Some of the things that are attractive to me, are that I would be supporting a local farm.  This is good, because local food is often fresher and certainly greener.  I will not be contributing as much to the pollution associated with full size agricultural operations or the transport of the food to my local market.  It will force me to eat more vegetables, which have a lower environmental impact than meat does.  They are also likely healthier, which supports a secondary goal of improving my health.  Finally, it will force me to be creative, as CSAs are known for sending all kinds of oddball veggies in their assorted weekly pickups.  I am struggling to become a decent cook, and one of my trends is that I tend to buy and cook the same things all the time, hopefully the CSA veggies will force me to do otherwise.

Downsides are the big upfront cost, probably in the $600 range.  This is a lot of money for me, but if I break it down into 20 weeks of vegetables, its only $30/week, not too crazy.  I fear that at times I will need to augment my CSA veggies with others to make some of the dishes that I plan, but hopefully that will not run more than an additional $10/week.  If i budget out $60 a week in meat/cheese/other veggies, I should be able to achieve a $100/week food budget, which would be great.  On the other hand, I could take the $40/week and go to a local farmers market or Whole Foods, I would be paying more per item, but I would have greater choice over my elections.  Also, I am only cooking for myself and my wife, hopefully this will not be way too many veggies for me and her, as she is already not the biggest vegetable fan to begin with!  Finally, I need to be able to pick up on my schedule, which is often quite busy during the week's business hours.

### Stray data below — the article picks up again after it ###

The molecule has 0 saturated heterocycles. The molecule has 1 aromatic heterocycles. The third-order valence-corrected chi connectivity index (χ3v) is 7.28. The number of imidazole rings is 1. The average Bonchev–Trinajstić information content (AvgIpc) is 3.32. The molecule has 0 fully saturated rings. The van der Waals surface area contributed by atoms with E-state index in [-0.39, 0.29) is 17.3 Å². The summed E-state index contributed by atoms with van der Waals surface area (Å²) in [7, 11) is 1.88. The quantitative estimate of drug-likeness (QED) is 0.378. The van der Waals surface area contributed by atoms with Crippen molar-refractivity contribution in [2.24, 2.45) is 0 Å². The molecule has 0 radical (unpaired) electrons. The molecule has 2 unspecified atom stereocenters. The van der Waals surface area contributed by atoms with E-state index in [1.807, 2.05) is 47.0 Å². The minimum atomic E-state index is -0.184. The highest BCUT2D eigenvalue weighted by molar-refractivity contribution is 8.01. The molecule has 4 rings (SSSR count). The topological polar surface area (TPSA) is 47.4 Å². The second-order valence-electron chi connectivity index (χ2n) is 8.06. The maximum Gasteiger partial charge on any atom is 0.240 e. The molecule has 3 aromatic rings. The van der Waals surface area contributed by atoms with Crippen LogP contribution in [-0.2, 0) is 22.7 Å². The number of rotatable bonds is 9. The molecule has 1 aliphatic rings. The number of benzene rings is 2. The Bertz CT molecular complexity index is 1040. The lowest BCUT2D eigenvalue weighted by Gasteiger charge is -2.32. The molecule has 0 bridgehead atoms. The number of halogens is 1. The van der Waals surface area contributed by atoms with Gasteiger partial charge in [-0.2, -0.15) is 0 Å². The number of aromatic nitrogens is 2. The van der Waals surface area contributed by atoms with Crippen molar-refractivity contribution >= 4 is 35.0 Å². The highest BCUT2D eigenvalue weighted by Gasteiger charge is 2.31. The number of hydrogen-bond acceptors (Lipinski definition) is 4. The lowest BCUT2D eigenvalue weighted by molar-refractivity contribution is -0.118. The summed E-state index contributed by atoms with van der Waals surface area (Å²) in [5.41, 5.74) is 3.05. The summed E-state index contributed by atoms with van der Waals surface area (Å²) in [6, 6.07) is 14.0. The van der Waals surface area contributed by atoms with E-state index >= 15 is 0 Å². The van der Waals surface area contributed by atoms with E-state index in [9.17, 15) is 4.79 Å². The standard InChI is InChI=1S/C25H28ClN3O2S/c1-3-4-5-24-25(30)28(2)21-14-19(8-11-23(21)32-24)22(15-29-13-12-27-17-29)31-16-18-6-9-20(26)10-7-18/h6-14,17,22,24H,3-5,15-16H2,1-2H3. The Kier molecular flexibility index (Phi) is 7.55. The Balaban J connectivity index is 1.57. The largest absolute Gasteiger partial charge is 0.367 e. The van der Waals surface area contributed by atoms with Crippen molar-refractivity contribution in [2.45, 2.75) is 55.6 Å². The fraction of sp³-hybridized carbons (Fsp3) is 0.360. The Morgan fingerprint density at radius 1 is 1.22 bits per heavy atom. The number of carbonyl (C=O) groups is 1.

In my next post, I will compare the various CSAs available here in Western Mass, and make a decision based on the various factors that are valuable to me.